Wednesday, Jan. 20, 2010 | 2:20 p.m.
Gov. Jim Gibbons was in North Las Vegas today to celebrate a rare achievement for government: a major project that was done within budget and months early.
Gibbons joined other elected leaders in officially opening the newly improved section of Interstate 15 from the Spaghetti Bowl to Craig Road.
The $242 million project, which was scheduled to be finished in the fall this year, was essentially finished last month.
The project means more lanes, smoother surfaces and improved ramps for the 170,000 vehicles that use the 5.5-mile stretch of roadway each day.
Jacob Snow, general manager of the Regional Transportation Commission, had high praise for the project.
“The words progressive and brilliant are not often enough applied to government,” he said. “Those are two words that apply today to this project.”
Gibbons said road projects are part of helping the state to recover from economic turbulence.
“This is an unprecedented economic time for the state, but with each project that we begin under the design-build (system) we move Nevada closer and closer to a recovery, and each mile paved makes the quality of life and that recovery just that much better for all of us,” he said. “We are paving our way to the road of recovery for the state of Nevada with this.”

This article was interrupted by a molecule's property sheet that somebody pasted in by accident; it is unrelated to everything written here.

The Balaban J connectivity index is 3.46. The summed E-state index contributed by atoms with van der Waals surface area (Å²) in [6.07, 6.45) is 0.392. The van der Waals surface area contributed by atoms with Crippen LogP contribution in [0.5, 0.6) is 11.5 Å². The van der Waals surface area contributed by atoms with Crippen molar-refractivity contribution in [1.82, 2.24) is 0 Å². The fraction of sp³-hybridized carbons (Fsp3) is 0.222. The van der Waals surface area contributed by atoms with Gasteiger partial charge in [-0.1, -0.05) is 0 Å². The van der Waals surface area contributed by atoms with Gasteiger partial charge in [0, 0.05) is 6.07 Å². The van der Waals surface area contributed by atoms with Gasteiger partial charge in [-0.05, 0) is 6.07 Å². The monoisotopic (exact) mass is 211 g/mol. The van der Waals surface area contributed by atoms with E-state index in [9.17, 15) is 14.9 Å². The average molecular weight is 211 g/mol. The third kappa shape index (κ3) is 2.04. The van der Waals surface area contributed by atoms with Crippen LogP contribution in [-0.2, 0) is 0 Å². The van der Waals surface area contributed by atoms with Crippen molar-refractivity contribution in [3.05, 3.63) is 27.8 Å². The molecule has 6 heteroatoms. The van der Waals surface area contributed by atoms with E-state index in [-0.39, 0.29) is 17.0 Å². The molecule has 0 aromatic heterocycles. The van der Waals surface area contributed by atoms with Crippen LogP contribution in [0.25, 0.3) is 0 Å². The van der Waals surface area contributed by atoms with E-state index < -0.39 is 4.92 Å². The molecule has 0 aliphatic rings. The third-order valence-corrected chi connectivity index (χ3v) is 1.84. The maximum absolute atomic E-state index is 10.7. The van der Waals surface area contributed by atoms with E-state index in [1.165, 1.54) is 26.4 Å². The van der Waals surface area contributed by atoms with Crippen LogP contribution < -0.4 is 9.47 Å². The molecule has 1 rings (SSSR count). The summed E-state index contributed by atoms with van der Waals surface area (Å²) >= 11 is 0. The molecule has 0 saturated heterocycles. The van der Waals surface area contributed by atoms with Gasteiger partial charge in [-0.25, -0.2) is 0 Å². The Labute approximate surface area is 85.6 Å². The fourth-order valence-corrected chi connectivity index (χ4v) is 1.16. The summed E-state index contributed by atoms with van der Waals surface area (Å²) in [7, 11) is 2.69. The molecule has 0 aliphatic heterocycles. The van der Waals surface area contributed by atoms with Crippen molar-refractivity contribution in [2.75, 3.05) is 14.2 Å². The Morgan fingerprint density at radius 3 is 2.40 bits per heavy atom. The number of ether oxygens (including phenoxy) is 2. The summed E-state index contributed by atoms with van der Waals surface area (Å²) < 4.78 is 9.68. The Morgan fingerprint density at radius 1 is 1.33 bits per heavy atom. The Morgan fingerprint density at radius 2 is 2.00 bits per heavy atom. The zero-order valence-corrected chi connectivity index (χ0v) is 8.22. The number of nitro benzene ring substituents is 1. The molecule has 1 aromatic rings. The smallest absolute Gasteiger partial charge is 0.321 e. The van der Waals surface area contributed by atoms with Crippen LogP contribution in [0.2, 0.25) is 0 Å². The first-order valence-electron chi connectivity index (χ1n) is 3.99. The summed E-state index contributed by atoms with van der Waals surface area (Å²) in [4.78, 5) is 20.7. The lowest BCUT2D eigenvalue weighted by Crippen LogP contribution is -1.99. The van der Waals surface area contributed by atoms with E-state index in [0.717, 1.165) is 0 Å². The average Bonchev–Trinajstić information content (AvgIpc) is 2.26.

The project was the first time the Nevada Department of Transportation used a design-build system. Instead of designing the roadway, then putting it out to bid and building the project -- as is normally done -- the design-build system speeds up the project by overlapping the two phases.
NDOT director Susan Martinovich said the design-build process helped to complete this project early and the department hopes to use it again.
“We intend to use it far more often because we have been very successful in this type of project,” she said. “I know without a doubt that the public got a project that was worth every dollar that was put into it.”
State law prohibits the department from doing more than one design-build project a year. NDOT hopes to get the Legislature to change that, Martinovich said, but that doesn’t mean the process will work for every project.
“It’s a great tool and we’ve been successful, so when it’s going to work we want to use it,” she said.
While the department took a risk in using the design-build system, Martinovich said it transferred some of the financial risks to contractors and helped to keep the project within budget.
Work on I-15 north of the Spaghetti Bowl is finished except for some final paving that has to wait for warmer weather. Motorists will see construction shift to the south as work begins on the next design-build project, this time on I-15 from Russell Road to the Silverado Ranch Boulevard interchange.
That project officially begins Feb. 17, but crews have begun putting up signs and construction barrels in the area.